- 14. Calculating average atomic mass<br />Or<br />(2.00 g x 0.25) + (3.00 g x .75) = 2.75 g<br /><ul><li>Calculate the average atomic mass of copper
- 15. Use table 3-4 pg. 80 in text
- 16. Copper - 63 69.17% with mass of 62.929599 amu</li></ul> Copper – 65 30.83% with mass of 64.927793 amu<br />(0.6917 x 62.929599 amu) + (0.3083 x 64.927793 amu)<br />=63.55<br />Match with atomic mass on periodic table <br />Round to two decimal places in calculations<br />
- 17. Relating Mass to Numbers of Atoms<br />The MOLE<br />SI base unit for amount of a substance<br />Abbreviated as mol<br />Defined as : amount of substance that contains as many particles as there are atoms in exactly 12 g of carbon – 12<br />Counting unit just like a dozen<br />We don’t order 12 or 24 eggs, we order 1 or 2 dozen<br />In same way, a chemist may want 1 mol of carbon or 2 mol of iron.<br />63.55 g of copper or 1 mol of copper<br />
- 18. Avogadro’s Number<br />The number of particles in a mole – AVOGADRO’S NUMBER<br />6.022 x 1023particles in exactly one mole of a pure substance<br /><ul><li>How big is this number?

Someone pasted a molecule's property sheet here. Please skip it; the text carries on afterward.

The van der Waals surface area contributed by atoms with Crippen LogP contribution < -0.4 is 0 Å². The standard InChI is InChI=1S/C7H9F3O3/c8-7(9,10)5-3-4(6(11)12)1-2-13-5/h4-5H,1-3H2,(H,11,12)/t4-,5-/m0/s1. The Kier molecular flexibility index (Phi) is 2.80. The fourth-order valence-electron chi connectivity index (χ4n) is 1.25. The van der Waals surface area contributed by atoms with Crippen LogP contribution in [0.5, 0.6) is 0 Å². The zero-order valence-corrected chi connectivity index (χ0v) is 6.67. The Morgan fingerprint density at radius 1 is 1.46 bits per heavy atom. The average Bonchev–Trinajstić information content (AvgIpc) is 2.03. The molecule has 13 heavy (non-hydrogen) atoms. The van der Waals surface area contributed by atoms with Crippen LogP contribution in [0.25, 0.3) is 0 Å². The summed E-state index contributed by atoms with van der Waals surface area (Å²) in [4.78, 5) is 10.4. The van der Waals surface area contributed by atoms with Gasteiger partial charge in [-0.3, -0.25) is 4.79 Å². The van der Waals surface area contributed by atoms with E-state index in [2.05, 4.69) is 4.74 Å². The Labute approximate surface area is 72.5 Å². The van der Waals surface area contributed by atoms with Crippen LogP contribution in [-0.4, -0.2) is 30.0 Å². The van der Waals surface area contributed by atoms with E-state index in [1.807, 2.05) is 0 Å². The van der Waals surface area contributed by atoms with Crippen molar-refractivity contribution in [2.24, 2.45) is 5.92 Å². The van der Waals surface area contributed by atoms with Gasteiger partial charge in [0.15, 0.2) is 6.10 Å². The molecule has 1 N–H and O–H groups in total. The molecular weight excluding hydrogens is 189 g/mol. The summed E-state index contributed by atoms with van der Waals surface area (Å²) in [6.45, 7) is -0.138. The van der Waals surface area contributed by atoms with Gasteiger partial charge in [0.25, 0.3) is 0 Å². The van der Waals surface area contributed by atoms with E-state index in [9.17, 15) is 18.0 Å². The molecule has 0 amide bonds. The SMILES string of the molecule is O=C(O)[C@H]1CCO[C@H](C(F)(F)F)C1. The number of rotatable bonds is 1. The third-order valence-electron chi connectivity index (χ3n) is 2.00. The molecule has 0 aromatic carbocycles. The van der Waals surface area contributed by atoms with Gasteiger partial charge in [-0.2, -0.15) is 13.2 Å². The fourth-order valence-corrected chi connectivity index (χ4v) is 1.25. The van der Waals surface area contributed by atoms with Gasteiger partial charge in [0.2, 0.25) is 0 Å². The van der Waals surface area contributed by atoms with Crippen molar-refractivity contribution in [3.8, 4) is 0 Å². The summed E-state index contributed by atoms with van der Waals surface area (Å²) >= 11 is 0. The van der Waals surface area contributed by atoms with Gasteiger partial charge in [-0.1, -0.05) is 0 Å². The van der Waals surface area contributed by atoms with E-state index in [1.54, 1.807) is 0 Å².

- 19. If every person on earth (5 billion people) counted 1 atom per second, it would take 4 million years to count all the atoms.</li></li></ul><li>Molar Mass<br />Molar mass – mass of one mole of a pure substance<br />Units : g/mol<br />Numerically equal to atomic mass of element<br />Mass of 6.02 x 1023 atoms of element<br />One mole He 6.02 x 1023atoms 4.oo g<br />One mole Li 6.02 x 1023atoms6.94 g<br />One mole Cu 6.02 x 1023atoms63.5o g<br />One mole Fe 6.02 x 1023 atoms 55.78 g<br />
- 20. Gram/Mole Conversions<br />Mass <br />In grams<br />Moles <br />In mol<br />Atoms <br />In atoms<br />Avogadro’s Number<br />Molar mass<br />What is the mass in grams of 3.50 mol of the element copper, Cu?<br />A chemist produced 11.9 g of Aluminum, Al. How many moles of aluminum were produced? <br />How many moles of silver, Ag, are in 3.01 x 1023 atoms of silver?<br />What is the mass in grams of 1.20 x 1023 atoms of copper, Cu?<br />
- 21. The Ten Commolements<br />(found at http://members.tripod.com/~smalls42/commolements.html)<br />Thou shalt not use 6.02 x 1023 in vain. <br />Thou shalt not use the term mole if thou has no true knowledge of the term mole. <br />Thou shalt not kill a mole. <br />Thou shalt not covet your neighbor's mole. <br />Thou shall always remember to celebrate Mole Day. <br />Thou shalt not disparage Mole Day. <br />Thou shalt not use a mole out of season. <br />Thou shalt always honor the one who introduced thou to Mole Day. <br />You shalt always keep sacred 10/23. <br />Thou shalt always remember these commolments or thou will never properly celebrate Mole Day. <br />

No public clipboards found for this slide

×
### Save the most important slides with Clipping

Clipping is a handy way to collect and organize the most important slides from a presentation. You can keep your great finds in clipboards organized around topics.

Be the first to comment